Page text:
My books are about political power, and I think it's important that people understand how it works in America. But I think I've learned some things while researching and writing about how you learn about political power. I took a few months out from doing the Lyndon B. Johnson books to put a few thoughts down on paper.

Have you always had confidence in yourself?
Confidence doesn't have anything to do with it. I didn't know I wanted to be an investigative reporter. When I started going through files for the first time, I said, "Oh, I love doing this." Why do I love doing it? I don't think I've figured it out yet.

You study power, and you've been around a lot of powerful people. Have you ever been intimidated by them?
No, I never did feel intimidated.

You talk to these people who hold so much power, yet you hold this power over them as a reporter.
I have power over them? That's not a thought I entertain. You're just trying to describe what they've done. It's more like you're thinking, Oh, it's going to be so hard to describe how they did this.

You talk about moments when you were brought to tears by the fate of Moses and the childhood of Johnson. Clearly, you see the good in complicated figures. Is that how you approach the current situation in Washington, D.C.?
I'm fascinated by what's going on in Washington right now. It's never been more important that people understand how the political process works. What the Senate and House do now to counter this president is really important.

There's this immense propensity of government to affect people's lives—to help them by bringing [them] electricity, voting rights and civil rights—and an immense capacity to injure people, like running highways right through their neighborhoods or [sending them to fight in] Vietnam. But people today have forgotten the power of government to do good.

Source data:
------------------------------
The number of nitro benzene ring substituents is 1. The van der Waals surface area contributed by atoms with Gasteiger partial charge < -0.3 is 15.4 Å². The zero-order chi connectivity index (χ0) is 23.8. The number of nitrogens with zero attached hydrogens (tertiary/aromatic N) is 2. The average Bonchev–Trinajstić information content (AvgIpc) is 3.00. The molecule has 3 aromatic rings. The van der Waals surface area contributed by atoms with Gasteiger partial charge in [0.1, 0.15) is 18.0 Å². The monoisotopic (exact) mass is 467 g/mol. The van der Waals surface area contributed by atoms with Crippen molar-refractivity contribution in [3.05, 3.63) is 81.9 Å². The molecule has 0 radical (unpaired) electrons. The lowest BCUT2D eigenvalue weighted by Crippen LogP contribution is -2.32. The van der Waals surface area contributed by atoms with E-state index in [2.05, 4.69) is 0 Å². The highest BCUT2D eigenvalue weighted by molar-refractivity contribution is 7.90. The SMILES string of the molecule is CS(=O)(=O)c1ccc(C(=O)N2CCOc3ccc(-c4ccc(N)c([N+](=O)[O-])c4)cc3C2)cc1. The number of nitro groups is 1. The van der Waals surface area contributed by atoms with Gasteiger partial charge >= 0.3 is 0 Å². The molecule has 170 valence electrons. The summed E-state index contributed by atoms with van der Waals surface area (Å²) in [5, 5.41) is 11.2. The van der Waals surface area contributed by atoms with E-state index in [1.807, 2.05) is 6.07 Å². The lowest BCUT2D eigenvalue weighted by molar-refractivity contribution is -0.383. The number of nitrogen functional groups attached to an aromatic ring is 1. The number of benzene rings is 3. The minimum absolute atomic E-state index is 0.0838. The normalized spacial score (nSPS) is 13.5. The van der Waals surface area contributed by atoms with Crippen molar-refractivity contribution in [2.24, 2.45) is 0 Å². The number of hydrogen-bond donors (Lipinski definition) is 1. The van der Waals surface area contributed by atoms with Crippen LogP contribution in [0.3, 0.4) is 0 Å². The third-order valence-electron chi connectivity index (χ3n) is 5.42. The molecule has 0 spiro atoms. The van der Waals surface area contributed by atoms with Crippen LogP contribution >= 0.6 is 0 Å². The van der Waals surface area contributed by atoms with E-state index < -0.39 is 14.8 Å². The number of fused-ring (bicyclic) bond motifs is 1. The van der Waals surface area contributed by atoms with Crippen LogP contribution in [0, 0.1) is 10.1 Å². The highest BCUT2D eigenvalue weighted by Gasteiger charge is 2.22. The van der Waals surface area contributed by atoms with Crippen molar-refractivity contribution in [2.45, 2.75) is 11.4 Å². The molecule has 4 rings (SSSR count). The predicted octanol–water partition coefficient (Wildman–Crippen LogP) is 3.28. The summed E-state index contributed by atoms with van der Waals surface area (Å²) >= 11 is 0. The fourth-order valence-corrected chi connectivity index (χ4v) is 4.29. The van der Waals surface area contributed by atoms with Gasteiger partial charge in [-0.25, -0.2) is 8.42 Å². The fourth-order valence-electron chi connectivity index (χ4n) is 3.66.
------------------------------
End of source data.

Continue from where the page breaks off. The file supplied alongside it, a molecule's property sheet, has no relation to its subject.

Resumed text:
I have an eye problem, and there's one clinic in New York with a specialist for it. When I got there, the waiting room is this huge room, and the first thing I noticed is that I was the only white face in this entire room; there were a lot of mothers and people of color and a lot of kids with very thick, Coke-bottle glasses. I asked my doctor, "Before Medicare and Medicaid, what percentage of these kids would have been here?" He [looks] surprised and says, "Absolutely none. They wouldn't have been able to afford this."

So look what Medicare and Medicaid did. This is one example; multiply it by thousands, you know? That's the power of government.

You posit that Lyndon Johnson won his 1948 Senate race only because the Democratic primary was stolen. Did that challenge your belief in our system of government?
It cast a real light for me. I wanted to write a book about the political system, and stolen elections are a part of our political history. I thought I knew something about politics and power, but I'm constantly finding out how little I know about it.

Would Johnson have become president if not for that stolen Senate election?
He regarded that Senate run as his last chance; he was going to retire from politics if he lost. And the fact is, he lost. But he didn't retire from politics because of this election, and he went on to become president. As a result, we had this huge escalation of Vietnam and the human suffering that it caused. On the other hand, we have Medicare and Medicaid and voting rights. That election was a very pivotal moment in American history.